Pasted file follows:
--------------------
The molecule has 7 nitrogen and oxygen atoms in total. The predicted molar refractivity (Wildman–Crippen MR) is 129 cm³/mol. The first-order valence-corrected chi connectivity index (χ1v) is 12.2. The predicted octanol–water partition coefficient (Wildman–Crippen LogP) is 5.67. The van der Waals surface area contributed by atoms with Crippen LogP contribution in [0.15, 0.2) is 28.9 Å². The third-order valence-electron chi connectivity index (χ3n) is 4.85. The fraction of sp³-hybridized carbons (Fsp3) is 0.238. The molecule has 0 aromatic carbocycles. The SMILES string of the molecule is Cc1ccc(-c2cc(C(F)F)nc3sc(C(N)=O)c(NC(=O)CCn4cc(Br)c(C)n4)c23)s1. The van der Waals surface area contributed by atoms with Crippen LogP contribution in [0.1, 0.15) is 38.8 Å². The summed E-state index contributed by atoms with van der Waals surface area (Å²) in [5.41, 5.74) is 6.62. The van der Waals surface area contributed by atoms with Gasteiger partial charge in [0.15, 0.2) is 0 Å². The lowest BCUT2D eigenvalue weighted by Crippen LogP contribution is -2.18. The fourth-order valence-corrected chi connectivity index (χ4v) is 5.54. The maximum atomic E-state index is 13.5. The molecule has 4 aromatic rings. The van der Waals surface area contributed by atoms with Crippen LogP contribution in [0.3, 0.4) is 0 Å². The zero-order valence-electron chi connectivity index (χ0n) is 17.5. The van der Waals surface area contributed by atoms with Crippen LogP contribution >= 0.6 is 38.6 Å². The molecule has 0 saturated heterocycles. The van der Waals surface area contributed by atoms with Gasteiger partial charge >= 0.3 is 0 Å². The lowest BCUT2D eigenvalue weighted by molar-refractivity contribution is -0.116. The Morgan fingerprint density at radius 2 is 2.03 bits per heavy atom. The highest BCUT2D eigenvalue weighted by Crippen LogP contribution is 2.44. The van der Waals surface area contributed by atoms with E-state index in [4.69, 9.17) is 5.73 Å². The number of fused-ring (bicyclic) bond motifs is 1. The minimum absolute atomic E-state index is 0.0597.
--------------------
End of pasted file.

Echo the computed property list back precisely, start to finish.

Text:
The molecule has 7 nitrogen and oxygen atoms in total. The predicted molar refractivity (Wildman–Crippen MR) is 129 cm³/mol. The first-order valence-corrected chi connectivity index (χ1v) is 12.2. The predicted octanol–water partition coefficient (Wildman–Crippen LogP) is 5.67. The van der Waals surface area contributed by atoms with Crippen LogP contribution in [0.15, 0.2) is 28.9 Å². The third-order valence-electron chi connectivity index (χ3n) is 4.85. The fraction of sp³-hybridized carbons (Fsp3) is 0.238. The molecule has 0 aromatic carbocycles. The SMILES string of the molecule is Cc1ccc(-c2cc(C(F)F)nc3sc(C(N)=O)c(NC(=O)CCn4cc(Br)c(C)n4)c23)s1. The van der Waals surface area contributed by atoms with Crippen LogP contribution in [0.1, 0.15) is 38.8 Å². The summed E-state index contributed by atoms with van der Waals surface area (Å²) in [5.41, 5.74) is 6.62. The van der Waals surface area contributed by atoms with Gasteiger partial charge in [0.15, 0.2) is 0 Å². The lowest BCUT2D eigenvalue weighted by Crippen LogP contribution is -2.18. The fourth-order valence-corrected chi connectivity index (χ4v) is 5.54. The maximum atomic E-state index is 13.5. The molecule has 4 aromatic rings. The van der Waals surface area contributed by atoms with Crippen LogP contribution in [0.3, 0.4) is 0 Å². The zero-order valence-electron chi connectivity index (χ0n) is 17.5. The van der Waals surface area contributed by atoms with Crippen LogP contribution >= 0.6 is 38.6 Å². The molecule has 0 saturated heterocycles. The van der Waals surface area contributed by atoms with Gasteiger partial charge >= 0.3 is 0 Å². The lowest BCUT2D eigenvalue weighted by molar-refractivity contribution is -0.116. The Morgan fingerprint density at radius 2 is 2.03 bits per heavy atom. The highest BCUT2D eigenvalue weighted by Crippen LogP contribution is 2.44. The van der Waals surface area contributed by atoms with E-state index in [4.69, 9.17) is 5.73 Å². The number of fused-ring (bicyclic) bond motifs is 1. The minimum absolute atomic E-state index is 0.0597.